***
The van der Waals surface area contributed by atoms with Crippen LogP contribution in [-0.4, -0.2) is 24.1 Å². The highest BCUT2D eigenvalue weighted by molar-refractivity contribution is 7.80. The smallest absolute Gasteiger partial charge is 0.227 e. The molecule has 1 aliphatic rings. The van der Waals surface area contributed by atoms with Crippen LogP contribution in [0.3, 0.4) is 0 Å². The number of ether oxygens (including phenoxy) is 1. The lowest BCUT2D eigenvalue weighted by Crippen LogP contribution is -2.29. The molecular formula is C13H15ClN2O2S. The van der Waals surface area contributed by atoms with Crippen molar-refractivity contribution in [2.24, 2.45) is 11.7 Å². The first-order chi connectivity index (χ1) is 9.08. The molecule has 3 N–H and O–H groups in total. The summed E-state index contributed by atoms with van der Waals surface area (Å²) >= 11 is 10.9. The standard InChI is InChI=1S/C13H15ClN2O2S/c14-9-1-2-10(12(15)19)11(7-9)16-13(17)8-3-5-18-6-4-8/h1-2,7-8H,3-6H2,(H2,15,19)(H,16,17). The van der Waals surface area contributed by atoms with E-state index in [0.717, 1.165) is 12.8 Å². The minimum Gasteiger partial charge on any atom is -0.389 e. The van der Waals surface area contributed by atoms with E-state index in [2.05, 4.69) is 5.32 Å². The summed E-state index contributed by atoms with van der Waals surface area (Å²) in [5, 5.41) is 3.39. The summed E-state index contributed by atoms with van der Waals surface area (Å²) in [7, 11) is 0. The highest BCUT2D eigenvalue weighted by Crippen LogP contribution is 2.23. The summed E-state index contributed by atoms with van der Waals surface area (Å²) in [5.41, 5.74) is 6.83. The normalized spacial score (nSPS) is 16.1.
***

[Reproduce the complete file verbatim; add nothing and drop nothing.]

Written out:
The van der Waals surface area contributed by atoms with Crippen LogP contribution in [-0.4, -0.2) is 24.1 Å². The highest BCUT2D eigenvalue weighted by molar-refractivity contribution is 7.80. The smallest absolute Gasteiger partial charge is 0.227 e. The molecule has 1 aliphatic rings. The van der Waals surface area contributed by atoms with Crippen LogP contribution in [0.3, 0.4) is 0 Å². The number of ether oxygens (including phenoxy) is 1. The lowest BCUT2D eigenvalue weighted by Crippen LogP contribution is -2.29. The molecular formula is C13H15ClN2O2S. The van der Waals surface area contributed by atoms with Crippen molar-refractivity contribution in [2.24, 2.45) is 11.7 Å². The first-order chi connectivity index (χ1) is 9.08. The molecule has 3 N–H and O–H groups in total. The summed E-state index contributed by atoms with van der Waals surface area (Å²) >= 11 is 10.9. The standard InChI is InChI=1S/C13H15ClN2O2S/c14-9-1-2-10(12(15)19)11(7-9)16-13(17)8-3-5-18-6-4-8/h1-2,7-8H,3-6H2,(H2,15,19)(H,16,17). The van der Waals surface area contributed by atoms with E-state index in [0.717, 1.165) is 12.8 Å². The minimum Gasteiger partial charge on any atom is -0.389 e. The van der Waals surface area contributed by atoms with E-state index in [2.05, 4.69) is 5.32 Å². The summed E-state index contributed by atoms with van der Waals surface area (Å²) in [5, 5.41) is 3.39. The summed E-state index contributed by atoms with van der Waals surface area (Å²) in [7, 11) is 0. The highest BCUT2D eigenvalue weighted by Crippen LogP contribution is 2.23. The summed E-state index contributed by atoms with van der Waals surface area (Å²) in [5.41, 5.74) is 6.83. The normalized spacial score (nSPS) is 16.1.